Honduras Poised to Elect First Female President, Wife of Ex-President Ousted in 2009 Coup

Xiomara Castro de Zelaya, the wife of a former president ousted in a coup, has taken a strong lead in Honduras' presidential election.

The Associated Press reported that if preliminary tallies from Sunday are confirmed, Castro de Zelaya will soon become the first female president of Honduras.

Castro de Zelaya, 62, was a candidate for the position in the last three elections throughout the past 12 years. She has long said "the third time is the charm."

If Castro de Zelaya is elected, it will also mark her family's return to the Honduran Presidential Palace. Her husband, Manuel Zelaya, became president of the country in 2006. In 2009, after proposing constitutional changes that would allow presidents to serve two consecutive terms, the Honduran Supreme Court issued an order to detain Zelaya. He was captured and sent into exile.

After the coup, Castro de Zelaya rose in prominence, leading protests demanding her husband's reinstatement. When Zelaya formed the Libre, or Free Party, Castro de Zelaya was very popular among the movement's followers.

She ran for president for the first time in 2013. At a recent campaign event, she said she sees it as a campaign to free her country.

"Honduras has been described as a narco-state because of the mafia that governs us, and we have also been described as the most corrupt country in Latin America," Castro de Zelaya said. "People of Honduras, now is the time to say enough of the misery, poverty and exclusion that our country suffers."

For more reporting from the Associated Press, see below:

Xiomara Castro de Zelaya, Honduras
Free Party presidential candidate Xiomara Castro claimed victory in the presidential election, setting up a showdown with the National Party, which said its candidate had won a vote that could end the conservative party's 12 years in power. Above, Castro has her hand raised by her running mate Salvador Nasralla after general elections, in Tegucigalpa, Honduras on November 28. Moises Castillo/AP Photo

Castro de Zelaya grew up in the Honduran capital, Tegucigalpa, but moved to her husband's rural province of Olancho, known for its cattle ranches, when the couple wed.

Together they raised four children, and during her husband's 2006-2009 tenure, she played a relatively minor role, overseeing programs for women and children.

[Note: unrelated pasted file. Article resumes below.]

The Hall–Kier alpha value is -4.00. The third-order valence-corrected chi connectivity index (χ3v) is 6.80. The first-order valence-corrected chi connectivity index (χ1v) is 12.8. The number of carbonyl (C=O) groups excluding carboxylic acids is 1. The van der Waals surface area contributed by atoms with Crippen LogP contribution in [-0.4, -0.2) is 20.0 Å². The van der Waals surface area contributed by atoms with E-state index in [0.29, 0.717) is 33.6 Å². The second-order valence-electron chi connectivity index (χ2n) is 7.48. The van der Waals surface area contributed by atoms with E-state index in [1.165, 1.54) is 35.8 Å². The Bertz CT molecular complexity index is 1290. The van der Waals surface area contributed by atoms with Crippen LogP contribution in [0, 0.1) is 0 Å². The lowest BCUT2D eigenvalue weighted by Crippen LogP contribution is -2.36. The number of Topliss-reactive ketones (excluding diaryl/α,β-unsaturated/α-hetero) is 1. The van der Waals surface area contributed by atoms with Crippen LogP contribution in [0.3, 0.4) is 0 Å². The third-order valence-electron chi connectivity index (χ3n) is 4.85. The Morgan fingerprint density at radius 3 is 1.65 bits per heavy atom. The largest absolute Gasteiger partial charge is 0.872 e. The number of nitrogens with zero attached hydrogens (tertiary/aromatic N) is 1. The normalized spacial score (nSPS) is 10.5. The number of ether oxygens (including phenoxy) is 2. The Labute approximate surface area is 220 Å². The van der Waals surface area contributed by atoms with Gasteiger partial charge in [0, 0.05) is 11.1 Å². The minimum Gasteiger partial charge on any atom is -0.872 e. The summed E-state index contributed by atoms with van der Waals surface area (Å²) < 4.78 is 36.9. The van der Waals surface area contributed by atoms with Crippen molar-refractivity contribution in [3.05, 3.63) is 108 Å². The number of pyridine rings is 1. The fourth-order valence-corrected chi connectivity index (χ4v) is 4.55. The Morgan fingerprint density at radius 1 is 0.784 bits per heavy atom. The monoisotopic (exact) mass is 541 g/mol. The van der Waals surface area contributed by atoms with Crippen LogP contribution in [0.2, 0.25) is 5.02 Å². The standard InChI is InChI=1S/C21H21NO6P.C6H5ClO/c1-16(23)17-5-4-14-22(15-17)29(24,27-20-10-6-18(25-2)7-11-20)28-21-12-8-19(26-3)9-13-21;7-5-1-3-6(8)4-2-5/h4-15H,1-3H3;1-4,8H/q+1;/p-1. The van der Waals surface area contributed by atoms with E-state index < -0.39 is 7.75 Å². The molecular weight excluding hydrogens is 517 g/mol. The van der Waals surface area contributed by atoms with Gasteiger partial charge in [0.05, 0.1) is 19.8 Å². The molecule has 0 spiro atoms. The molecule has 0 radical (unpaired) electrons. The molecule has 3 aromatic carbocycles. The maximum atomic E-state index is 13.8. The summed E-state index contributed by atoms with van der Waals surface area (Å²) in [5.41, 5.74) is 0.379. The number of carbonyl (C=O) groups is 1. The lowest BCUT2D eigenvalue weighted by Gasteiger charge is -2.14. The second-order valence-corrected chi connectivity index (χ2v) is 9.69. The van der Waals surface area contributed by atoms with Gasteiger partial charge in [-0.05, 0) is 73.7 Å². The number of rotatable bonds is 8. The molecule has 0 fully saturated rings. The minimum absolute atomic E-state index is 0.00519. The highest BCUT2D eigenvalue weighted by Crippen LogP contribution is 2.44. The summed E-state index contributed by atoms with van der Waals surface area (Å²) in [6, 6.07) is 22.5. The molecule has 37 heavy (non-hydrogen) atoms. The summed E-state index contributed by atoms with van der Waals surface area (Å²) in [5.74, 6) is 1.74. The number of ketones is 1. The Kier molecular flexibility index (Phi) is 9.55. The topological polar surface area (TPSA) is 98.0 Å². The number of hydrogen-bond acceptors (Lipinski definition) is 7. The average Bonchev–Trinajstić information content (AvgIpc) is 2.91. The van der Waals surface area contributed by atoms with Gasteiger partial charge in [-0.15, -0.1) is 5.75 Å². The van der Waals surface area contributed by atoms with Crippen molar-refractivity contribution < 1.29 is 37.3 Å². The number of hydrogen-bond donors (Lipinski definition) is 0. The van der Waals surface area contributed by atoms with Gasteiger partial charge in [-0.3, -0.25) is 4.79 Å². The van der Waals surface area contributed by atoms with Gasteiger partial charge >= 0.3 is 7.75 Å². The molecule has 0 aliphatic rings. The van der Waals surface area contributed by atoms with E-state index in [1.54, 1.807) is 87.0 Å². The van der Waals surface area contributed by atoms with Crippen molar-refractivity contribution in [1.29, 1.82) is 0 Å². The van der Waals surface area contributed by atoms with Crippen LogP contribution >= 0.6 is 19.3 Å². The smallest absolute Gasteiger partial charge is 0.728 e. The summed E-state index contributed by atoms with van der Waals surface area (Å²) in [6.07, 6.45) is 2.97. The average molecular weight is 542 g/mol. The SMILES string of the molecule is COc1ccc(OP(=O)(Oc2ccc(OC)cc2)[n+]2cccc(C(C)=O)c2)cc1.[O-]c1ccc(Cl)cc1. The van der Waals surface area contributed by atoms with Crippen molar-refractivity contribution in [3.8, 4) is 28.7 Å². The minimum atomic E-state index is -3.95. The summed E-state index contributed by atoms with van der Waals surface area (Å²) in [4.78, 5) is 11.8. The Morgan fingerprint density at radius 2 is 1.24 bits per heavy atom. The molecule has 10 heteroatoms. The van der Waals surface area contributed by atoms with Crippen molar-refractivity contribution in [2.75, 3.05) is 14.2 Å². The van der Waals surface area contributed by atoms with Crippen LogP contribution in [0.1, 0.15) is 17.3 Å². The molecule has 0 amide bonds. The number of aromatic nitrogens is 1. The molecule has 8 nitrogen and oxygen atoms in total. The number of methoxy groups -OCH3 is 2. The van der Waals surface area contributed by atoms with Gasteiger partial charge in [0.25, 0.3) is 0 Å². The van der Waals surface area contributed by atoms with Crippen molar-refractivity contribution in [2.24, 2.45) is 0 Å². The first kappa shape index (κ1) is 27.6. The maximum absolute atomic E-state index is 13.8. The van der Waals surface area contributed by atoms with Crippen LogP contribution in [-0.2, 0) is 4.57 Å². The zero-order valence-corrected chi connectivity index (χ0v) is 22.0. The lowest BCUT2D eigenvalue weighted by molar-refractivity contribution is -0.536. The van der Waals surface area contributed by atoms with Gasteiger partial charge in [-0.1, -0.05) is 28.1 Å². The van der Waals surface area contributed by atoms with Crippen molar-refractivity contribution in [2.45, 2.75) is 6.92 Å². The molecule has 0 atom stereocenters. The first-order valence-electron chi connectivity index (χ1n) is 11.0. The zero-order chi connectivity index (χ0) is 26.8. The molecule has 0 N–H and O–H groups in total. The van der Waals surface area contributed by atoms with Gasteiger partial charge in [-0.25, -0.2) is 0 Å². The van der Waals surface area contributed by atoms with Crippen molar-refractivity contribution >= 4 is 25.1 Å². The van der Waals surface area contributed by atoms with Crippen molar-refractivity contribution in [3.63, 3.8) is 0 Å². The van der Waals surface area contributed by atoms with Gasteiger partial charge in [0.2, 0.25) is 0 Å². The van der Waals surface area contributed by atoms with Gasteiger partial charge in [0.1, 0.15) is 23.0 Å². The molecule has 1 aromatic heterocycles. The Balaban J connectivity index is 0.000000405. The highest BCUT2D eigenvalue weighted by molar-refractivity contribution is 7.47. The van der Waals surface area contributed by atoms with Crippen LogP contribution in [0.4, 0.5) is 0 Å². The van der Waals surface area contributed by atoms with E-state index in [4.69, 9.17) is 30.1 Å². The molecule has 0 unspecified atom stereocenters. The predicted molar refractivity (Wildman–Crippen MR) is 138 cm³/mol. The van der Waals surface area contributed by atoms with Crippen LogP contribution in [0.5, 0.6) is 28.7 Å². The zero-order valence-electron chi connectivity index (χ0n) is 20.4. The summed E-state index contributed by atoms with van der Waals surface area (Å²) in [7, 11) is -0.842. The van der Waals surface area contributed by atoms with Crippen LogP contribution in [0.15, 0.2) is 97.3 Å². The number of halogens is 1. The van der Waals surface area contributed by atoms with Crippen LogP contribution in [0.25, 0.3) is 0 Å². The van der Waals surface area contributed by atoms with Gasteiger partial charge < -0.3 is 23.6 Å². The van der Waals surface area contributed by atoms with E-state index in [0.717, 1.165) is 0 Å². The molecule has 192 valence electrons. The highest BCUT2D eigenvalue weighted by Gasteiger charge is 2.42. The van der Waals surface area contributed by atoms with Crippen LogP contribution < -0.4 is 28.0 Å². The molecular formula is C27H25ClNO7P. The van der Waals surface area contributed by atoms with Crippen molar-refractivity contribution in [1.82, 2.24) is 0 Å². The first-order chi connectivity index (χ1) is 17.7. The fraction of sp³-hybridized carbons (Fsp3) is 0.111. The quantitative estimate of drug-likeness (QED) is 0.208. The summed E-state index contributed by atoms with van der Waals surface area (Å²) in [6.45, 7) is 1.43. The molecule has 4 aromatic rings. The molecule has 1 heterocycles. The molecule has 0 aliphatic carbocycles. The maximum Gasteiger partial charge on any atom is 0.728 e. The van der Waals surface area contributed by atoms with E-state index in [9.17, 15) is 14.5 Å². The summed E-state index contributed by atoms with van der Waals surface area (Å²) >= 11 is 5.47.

Since 2013, the first time she ran, Castro de Zelaya has been the principal thorn in the side of Juan Orlando Hernández, the current president who won elections in 2013, and then gained the blessings of the country's supreme court to run for re-election in 2017.

Castro de Zelaya ceded her candidacy in 2017 to Salvador Nasralla, a TV personality who ran at the head of an opposition coalition, and claimed to have narrowly defeated Hernández.

After a protracted election filled with irregularities in 2017, protesters filled the streets and the government imposed a curfew. Three weeks later, Hernández was declared the winner despite the Organization of American States observation mission calling for an election re-do. At least 23 people were killed.

Since then, Castro de Zelaya's movement has focused laser-like on getting Hernández out of office.

Hernández became a national embarrassment with U.S. federal prosecutors in New York accusing him of running a narco-state and fueling his own political rise with drug money. Hernández has denied it all and has not been formally charged, but that could change once he leaves office.

Castro de Zelaya will also have to overcome distrust caused by Mel Zelaya's sometimes headstrong and erratic governing style during his 2006-09 administration.

Luis León, the director of the Netherlands Institute for Multiparty Democracy in Honduras, said despite the bad blood between Libre and the long-dominant National and Liberal parties, Castro de Zelaya and her husband will have to be open to listening to others.

"It seems to me that the Libre party is clear that they should co-govern, because if they act autocratically, there would be a high level of ungovernability," León said.

The Libre party "would not risk closing the doors to dialogue and giving other parties a piece of the pie, in its first administration," León said. "It will be a flexible government, so that it can survive its first four years and go on to be a viable option in 2025."

Late Sunday, Castro promised a permanent dialogue with the Honduran people and said beginning Monday she wanted to open conversations with all sectors of society and international organizations to seek solutions for the Central American country, which is recovering from two major hurricanes, troubled by gangs and enduring corruption and high poverty.

Tegucigalpa, Honduras, newspaper
With just over half of votes counted, former first lady Xiomara Castro de Zelaya has taken more than 53.5 percent of the vote in the Honduran general elections. Above, a woman reads a newspaper in Tegucigalpa on November 29 a day after the elections in Honduras. Photo by Orlando Sierra/AFP via Getty Images